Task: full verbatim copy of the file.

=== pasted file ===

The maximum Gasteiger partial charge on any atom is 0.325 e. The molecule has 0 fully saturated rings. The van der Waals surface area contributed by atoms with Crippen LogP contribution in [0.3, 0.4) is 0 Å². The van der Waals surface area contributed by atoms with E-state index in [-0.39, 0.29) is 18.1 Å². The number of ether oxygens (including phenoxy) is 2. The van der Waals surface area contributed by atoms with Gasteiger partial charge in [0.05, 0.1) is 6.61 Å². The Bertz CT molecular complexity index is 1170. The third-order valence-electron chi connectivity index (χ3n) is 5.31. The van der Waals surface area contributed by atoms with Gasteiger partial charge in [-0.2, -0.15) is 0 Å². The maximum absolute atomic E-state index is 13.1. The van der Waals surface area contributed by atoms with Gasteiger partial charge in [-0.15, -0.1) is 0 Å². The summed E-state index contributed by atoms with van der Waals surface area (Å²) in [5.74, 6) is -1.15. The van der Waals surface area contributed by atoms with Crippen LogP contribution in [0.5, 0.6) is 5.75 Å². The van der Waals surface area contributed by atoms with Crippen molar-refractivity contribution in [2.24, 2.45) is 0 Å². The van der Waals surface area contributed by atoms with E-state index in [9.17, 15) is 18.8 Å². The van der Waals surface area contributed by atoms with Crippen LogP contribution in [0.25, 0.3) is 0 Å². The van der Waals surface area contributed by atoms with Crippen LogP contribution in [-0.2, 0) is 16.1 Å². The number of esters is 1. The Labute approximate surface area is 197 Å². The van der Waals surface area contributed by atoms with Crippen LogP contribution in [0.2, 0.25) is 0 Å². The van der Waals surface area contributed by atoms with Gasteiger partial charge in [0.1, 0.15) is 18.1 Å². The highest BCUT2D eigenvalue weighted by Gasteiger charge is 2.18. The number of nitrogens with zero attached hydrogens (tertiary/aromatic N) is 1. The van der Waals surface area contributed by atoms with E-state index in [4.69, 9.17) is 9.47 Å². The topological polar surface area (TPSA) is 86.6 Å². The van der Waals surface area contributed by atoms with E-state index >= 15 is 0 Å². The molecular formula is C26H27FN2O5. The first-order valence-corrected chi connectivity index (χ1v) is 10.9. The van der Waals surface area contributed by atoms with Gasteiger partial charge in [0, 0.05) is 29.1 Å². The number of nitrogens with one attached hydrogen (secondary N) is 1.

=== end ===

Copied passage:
The maximum Gasteiger partial charge on any atom is 0.325 e. The molecule has 0 fully saturated rings. The van der Waals surface area contributed by atoms with Crippen LogP contribution in [0.3, 0.4) is 0 Å². The van der Waals surface area contributed by atoms with E-state index in [-0.39, 0.29) is 18.1 Å². The number of ether oxygens (including phenoxy) is 2. The van der Waals surface area contributed by atoms with Gasteiger partial charge in [0.05, 0.1) is 6.61 Å². The Bertz CT molecular complexity index is 1170. The third-order valence-electron chi connectivity index (χ3n) is 5.31. The van der Waals surface area contributed by atoms with Gasteiger partial charge in [-0.2, -0.15) is 0 Å². The maximum absolute atomic E-state index is 13.1. The van der Waals surface area contributed by atoms with Gasteiger partial charge in [-0.15, -0.1) is 0 Å². The summed E-state index contributed by atoms with van der Waals surface area (Å²) in [5.74, 6) is -1.15. The van der Waals surface area contributed by atoms with Crippen LogP contribution in [0.5, 0.6) is 5.75 Å². The van der Waals surface area contributed by atoms with Crippen molar-refractivity contribution in [2.24, 2.45) is 0 Å². The van der Waals surface area contributed by atoms with E-state index in [9.17, 15) is 18.8 Å². The van der Waals surface area contributed by atoms with Crippen LogP contribution in [0.25, 0.3) is 0 Å². The van der Waals surface area contributed by atoms with Crippen LogP contribution in [-0.2, 0) is 16.1 Å². The number of esters is 1. The Labute approximate surface area is 197 Å². The van der Waals surface area contributed by atoms with Crippen LogP contribution in [0.2, 0.25) is 0 Å². The van der Waals surface area contributed by atoms with Gasteiger partial charge in [0.1, 0.15) is 18.1 Å². The highest BCUT2D eigenvalue weighted by Gasteiger charge is 2.18. The number of nitrogens with zero attached hydrogens (tertiary/aromatic N) is 1. The van der Waals surface area contributed by atoms with E-state index in [4.69, 9.17) is 9.47 Å². The topological polar surface area (TPSA) is 86.6 Å². The van der Waals surface area contributed by atoms with E-state index >= 15 is 0 Å². The molecular formula is C26H27FN2O5. The first-order valence-corrected chi connectivity index (χ1v) is 10.9. The van der Waals surface area contributed by atoms with Gasteiger partial charge in [0, 0.05) is 29.1 Å². The number of nitrogens with one attached hydrogen (secondary N) is 1.